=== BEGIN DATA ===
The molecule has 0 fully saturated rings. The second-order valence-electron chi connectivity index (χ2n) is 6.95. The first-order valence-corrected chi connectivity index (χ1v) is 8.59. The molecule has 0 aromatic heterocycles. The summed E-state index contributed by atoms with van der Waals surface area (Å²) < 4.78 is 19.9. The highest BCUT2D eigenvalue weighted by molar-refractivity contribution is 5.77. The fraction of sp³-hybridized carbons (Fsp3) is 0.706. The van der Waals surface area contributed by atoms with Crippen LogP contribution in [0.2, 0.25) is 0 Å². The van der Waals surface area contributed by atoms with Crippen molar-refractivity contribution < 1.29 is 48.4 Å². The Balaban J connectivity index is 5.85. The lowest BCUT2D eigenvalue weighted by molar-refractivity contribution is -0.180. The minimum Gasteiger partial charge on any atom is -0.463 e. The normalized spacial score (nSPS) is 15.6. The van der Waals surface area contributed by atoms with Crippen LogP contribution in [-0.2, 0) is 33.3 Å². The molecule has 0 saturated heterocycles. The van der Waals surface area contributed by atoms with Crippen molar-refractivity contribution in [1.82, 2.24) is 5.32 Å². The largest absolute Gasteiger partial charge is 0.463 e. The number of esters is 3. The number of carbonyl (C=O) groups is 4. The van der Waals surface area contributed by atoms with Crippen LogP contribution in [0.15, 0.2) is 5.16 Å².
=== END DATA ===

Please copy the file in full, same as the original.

The molecule has 0 fully saturated rings. The second-order valence-electron chi connectivity index (χ2n) is 6.95. The first-order valence-corrected chi connectivity index (χ1v) is 8.59. The molecule has 0 aromatic heterocycles. The summed E-state index contributed by atoms with van der Waals surface area (Å²) < 4.78 is 19.9. The highest BCUT2D eigenvalue weighted by molar-refractivity contribution is 5.77. The fraction of sp³-hybridized carbons (Fsp3) is 0.706. The van der Waals surface area contributed by atoms with Crippen LogP contribution in [0.2, 0.25) is 0 Å². The van der Waals surface area contributed by atoms with Crippen molar-refractivity contribution < 1.29 is 48.4 Å². The Balaban J connectivity index is 5.85. The lowest BCUT2D eigenvalue weighted by molar-refractivity contribution is -0.180. The minimum Gasteiger partial charge on any atom is -0.463 e. The normalized spacial score (nSPS) is 15.6. The van der Waals surface area contributed by atoms with Crippen LogP contribution in [-0.2, 0) is 33.3 Å². The molecule has 0 saturated heterocycles. The van der Waals surface area contributed by atoms with Crippen molar-refractivity contribution in [1.82, 2.24) is 5.32 Å². The largest absolute Gasteiger partial charge is 0.463 e. The number of esters is 3. The number of carbonyl (C=O) groups is 4. The van der Waals surface area contributed by atoms with Crippen LogP contribution in [0.15, 0.2) is 5.16 Å².